Tips to Secure Your Phone and Prevent a Security Incident

Device Security

The ongoing pandemic forced most Canadians to rapidly adapt to working from home. While some of us may have purchased or been given landline phones when setting up the home office, many have adapted to being even more reliant on our cellphones. This further muddies the water between work and personal lives, as our work email which can contains sensitive information is now on the same device as our personal email and the various apps we use daily. We recently commissioned a survey from Angus Reid looking at Canadians perception of cyber and device security, which found some surprising statistics, both positively and negatively. To help educate Canadians on the importance of protecting one’s mobile device, we’ve provided some tips that should be put into practice.

Maintain good device hygiene

Device hygiene is easy to uphold and will go a long way to maintaining its security. One easy step is to ensure your phone has the latest updates. Ideally, weekly to monthly checks for new updates should be performed, but enabling automatic updates is a good way to ensure your phone always has the latest firmware to help ward off potential threats. Surprisingly,only 34 percent of working Canadians cited staying up to date with operating system updates and/or system patches. It’s important to remember these updates are created with the latest cybersecurity threats in mind.

Maintain strong password hygiene

Another easy way to increase security measures is to set passcodes or passphrases on your phones. The passwords should be long and complex to avoid the possibility of others being able to guess them. Using a mixture of upper- and lower-case letters as well as numbers and symbols can improve their strength. A password manager is a great tool to store all of your passwords in one place without fear of forgetting them. Passwords should be kept to yourself, which isn’t always the case. Our survey found that nearly one third (27%) of Canadians share their phone password with a few people.

Enable multi-factor authentication

Incorporating multi-factor authentication ensures if your device is compromised, several levels of verification are necessary for anyone to gain full access to the device. Our survey found just over half of working Canadians (51 percent) use some form of multi-factor authentication on their phones. Further measures such as enabling face scanning or thumbprint IDs are good ways to further secure the device. The newest phones typically come with these advanced capabilities, and consumers should take advantage of them.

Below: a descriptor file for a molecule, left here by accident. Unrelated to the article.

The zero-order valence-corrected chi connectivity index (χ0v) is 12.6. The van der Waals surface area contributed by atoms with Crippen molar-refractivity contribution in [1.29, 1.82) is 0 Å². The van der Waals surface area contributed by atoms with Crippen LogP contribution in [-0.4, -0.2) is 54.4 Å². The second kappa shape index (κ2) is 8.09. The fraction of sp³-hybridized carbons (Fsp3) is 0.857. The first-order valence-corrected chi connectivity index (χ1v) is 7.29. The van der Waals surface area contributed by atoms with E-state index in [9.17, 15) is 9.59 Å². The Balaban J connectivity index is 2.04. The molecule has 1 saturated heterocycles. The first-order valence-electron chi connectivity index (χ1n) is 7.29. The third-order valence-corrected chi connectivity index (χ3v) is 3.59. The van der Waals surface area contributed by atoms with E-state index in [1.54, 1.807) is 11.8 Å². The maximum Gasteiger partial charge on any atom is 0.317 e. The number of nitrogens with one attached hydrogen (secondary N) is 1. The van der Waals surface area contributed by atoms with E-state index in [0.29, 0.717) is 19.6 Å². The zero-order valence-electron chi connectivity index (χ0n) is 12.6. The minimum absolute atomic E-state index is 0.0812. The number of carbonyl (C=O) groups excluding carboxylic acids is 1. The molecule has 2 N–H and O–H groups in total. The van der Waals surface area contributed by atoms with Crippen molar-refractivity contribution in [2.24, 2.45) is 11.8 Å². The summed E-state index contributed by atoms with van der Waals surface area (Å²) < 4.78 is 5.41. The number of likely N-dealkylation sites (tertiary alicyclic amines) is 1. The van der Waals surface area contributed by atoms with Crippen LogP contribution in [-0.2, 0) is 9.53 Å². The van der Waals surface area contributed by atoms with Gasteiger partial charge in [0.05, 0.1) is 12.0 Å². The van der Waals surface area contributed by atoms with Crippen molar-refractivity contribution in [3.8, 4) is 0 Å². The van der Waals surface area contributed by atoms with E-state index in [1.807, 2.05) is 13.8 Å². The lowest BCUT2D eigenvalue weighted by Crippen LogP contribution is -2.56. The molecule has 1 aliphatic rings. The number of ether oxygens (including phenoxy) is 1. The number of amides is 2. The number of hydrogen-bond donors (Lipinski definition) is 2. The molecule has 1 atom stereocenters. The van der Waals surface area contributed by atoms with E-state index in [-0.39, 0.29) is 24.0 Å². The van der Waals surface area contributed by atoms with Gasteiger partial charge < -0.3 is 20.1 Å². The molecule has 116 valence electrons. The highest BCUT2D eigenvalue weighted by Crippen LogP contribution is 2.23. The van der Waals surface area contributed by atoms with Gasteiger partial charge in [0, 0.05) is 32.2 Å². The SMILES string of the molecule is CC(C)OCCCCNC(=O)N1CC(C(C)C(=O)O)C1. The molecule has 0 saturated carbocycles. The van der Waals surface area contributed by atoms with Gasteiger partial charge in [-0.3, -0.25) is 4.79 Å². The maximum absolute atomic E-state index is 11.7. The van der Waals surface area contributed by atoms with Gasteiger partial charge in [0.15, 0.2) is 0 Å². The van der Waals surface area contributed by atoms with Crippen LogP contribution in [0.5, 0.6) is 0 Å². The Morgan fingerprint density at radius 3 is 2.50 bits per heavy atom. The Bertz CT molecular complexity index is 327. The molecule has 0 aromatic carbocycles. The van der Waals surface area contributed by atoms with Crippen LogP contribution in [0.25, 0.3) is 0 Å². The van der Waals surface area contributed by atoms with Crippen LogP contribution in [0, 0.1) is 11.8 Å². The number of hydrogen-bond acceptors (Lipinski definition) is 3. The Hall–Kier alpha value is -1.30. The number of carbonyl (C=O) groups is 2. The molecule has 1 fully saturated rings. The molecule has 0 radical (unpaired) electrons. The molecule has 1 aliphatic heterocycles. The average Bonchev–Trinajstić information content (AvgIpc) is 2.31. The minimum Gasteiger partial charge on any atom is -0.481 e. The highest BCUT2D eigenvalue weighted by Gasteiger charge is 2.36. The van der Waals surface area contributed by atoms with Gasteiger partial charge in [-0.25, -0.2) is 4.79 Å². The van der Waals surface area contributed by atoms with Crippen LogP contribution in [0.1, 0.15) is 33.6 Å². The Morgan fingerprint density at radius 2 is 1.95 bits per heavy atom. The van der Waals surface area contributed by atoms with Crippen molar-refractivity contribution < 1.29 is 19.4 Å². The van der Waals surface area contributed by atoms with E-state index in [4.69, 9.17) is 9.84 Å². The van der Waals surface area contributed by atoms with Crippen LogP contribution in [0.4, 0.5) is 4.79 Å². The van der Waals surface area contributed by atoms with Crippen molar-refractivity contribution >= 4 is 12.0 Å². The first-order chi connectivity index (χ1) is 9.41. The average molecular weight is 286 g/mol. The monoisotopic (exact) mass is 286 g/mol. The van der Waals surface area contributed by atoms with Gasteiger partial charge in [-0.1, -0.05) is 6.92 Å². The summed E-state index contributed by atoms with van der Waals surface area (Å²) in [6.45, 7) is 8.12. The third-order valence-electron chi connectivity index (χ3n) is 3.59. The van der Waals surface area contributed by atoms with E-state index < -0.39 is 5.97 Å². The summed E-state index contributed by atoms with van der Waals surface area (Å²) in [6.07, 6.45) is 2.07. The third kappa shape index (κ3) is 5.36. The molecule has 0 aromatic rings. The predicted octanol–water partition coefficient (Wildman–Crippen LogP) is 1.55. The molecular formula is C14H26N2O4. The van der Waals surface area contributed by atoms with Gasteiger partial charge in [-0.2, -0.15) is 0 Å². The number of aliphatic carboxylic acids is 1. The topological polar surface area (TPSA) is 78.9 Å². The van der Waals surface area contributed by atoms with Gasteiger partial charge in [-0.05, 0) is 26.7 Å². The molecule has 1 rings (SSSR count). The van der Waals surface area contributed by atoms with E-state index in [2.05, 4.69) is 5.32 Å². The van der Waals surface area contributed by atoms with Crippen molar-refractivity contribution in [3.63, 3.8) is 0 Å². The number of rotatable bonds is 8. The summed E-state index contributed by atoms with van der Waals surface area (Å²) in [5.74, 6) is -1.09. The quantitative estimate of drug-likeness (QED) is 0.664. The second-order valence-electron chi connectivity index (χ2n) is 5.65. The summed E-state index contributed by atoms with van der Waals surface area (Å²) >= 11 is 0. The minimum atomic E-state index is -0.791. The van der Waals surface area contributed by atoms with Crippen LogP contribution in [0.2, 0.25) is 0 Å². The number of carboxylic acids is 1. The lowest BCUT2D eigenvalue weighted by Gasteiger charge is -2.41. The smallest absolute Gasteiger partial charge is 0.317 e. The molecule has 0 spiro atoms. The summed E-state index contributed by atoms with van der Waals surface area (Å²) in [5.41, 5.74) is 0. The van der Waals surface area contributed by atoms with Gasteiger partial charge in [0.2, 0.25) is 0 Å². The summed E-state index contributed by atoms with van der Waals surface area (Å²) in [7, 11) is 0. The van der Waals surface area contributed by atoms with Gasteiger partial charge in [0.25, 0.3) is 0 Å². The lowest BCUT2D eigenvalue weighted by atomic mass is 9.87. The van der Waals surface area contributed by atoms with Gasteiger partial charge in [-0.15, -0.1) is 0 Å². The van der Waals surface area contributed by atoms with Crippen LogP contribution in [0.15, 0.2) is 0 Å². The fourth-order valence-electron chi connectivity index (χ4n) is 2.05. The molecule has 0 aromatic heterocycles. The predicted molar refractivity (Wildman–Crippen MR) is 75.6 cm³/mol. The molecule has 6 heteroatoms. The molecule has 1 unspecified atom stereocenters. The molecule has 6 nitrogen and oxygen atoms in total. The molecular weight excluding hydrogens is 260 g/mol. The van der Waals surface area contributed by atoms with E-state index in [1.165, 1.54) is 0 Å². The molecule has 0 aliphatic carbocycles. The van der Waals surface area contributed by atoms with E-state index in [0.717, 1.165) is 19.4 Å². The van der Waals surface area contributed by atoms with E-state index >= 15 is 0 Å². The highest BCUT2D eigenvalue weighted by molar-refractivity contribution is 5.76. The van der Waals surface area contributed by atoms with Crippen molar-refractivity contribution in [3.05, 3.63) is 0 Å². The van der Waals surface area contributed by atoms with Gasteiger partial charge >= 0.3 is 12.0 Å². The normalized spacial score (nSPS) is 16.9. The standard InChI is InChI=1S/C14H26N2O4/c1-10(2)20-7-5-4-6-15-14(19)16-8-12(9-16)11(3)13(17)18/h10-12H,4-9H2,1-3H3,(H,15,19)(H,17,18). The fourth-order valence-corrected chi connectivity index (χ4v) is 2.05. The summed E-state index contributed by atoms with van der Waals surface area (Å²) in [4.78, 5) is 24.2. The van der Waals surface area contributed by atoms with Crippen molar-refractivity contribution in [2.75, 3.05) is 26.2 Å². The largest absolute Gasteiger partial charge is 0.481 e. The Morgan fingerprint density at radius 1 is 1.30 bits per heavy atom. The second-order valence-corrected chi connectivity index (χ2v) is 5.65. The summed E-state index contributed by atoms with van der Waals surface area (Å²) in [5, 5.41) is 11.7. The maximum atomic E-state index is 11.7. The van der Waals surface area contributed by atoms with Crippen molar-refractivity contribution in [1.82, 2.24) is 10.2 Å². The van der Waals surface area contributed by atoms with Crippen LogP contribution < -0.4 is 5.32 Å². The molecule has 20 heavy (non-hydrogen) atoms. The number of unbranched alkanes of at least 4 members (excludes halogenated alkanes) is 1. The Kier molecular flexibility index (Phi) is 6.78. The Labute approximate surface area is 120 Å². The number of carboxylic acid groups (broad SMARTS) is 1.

Exercise caution when browsing the app store

When downloading apps, it’s important to identify which are real and which are clones. In another sobering statistic, only 36 percent of working Canadian cited app, program or software security as a top cyber concern. Clone apps are often put on the app store in hopes of having you mistake them for the official ones. From there, it becomes easy for hackers to access your data once you activate the app. A few ways to verify official apps are to check the publisher and look at reviews. Also make sure to question the app permissions when prompted. Ask yourself, “why does this app require access to my microphone or camera?”

Keep abreast of common scam attempts and be vigilant

When it comes to phones, one scam that is often used is phishing through SMS. If you receive a suspicious text message with a link attached, do not click it. A common example would be posing as a bank and using a link to try and get users to investigate what is going on with their accounts.

Similarly, the use of tax or government benefit phishing ploys have seen a sharp increase during the pandemic, which makes it all the more concerning that 48 percent of working Canadians say the pandemic has not changed how they prioritize device protection and privacy settings. Lastly, you should always be wary of accessing public Wi-Fi as they often leave your device open to others on the network.

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